‘I believe in science’: Sarah Palin says she won’t get Covid jab because she’s already protected against virus

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 (Getty Images)
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Former governor of Alaska and Republican vice presidential nominee Sarah Palin has revealed that she has not been vaccinated against Covid-19 because she believes “in science”.

Speaking to Fox News’ Greg Gutfeld, Ms Palin said that she now has natural immunity from the virus having recovered from it in March.

People magazine reported in early April that the running mate of the late-Senator John McCain in the 2008 election contracted the disease along with her 12-year-old son Trig.

She said that she suffered from sore muscles and lost her sense of smell and taste, and urged people to wear masks – even as other high-profile Republicans railed against them.

Speaking with Mr Gutfeld on Thursday, she said: “I am one of those white, common sense conservatives. I believe in science and I have not taken the shot.

“One, because the waitress never came back to ask me if I’m ready for that shot,” she continued. “But two, because I do believe in science and the Fauci-ism of the day back then was, if you’ve had Covid – I’ve had Covid – well then, Mother Nature was creating an immunity.”

While it is true that having recovered from Covid does provide a person with some immunity for an uncertain amount of time, the Centers for Disease Control and Prevention recommends that people get vaccinated “regardless” of any previous infection.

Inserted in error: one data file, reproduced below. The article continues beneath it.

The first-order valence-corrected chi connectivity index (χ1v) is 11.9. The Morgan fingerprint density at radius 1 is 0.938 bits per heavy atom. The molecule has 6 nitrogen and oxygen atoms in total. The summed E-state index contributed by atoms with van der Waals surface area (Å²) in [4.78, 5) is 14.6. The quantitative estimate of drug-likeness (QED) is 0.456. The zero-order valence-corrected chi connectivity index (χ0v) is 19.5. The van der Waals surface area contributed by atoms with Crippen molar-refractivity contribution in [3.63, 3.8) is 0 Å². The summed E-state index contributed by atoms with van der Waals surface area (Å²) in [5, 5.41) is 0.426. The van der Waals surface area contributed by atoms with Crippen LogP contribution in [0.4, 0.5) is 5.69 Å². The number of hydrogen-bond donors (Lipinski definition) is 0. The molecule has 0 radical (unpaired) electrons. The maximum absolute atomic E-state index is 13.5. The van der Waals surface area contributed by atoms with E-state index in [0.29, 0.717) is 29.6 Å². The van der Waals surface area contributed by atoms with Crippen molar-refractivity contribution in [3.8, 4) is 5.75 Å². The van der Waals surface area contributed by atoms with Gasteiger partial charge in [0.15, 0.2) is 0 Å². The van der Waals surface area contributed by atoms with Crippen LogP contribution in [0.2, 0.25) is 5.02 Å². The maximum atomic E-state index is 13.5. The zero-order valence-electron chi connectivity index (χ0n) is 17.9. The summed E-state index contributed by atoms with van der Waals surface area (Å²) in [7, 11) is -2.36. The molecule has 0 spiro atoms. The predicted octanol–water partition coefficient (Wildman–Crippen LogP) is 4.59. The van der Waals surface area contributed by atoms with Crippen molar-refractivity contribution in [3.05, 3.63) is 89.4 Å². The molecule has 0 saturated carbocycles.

The agency’s website states: “Research has not yet shown how long you are protected from getting Covid-19 again after you recover from Covid-19.”

“Vaccination helps protect you even if you’ve already had Covid-19,” it adds. “Evidence is emerging that people get better protection by being fully vaccinated compared with having had Covid-19. One study showed that unvaccinated people who already had Covid-19 are more than two times as likely than fully vaccinated people to get Covid-19 again.”

Ms Palin and her fellow guests on the Fox News show briefly cited an Israeli study that showed that those who had experienced a prior infection were 27 times less likely to get a second symptomatic Covid-19 infection than those who were just vaccinated.

The study did however also note that those who were previously infected and received a single dose of vaccine received additional protection from the Delta variant of Covid-19.

As the study is a preprint, it has not been peer-reviewed or evaluated by scientists other than the authors, and should not be used to guide clinical practice.

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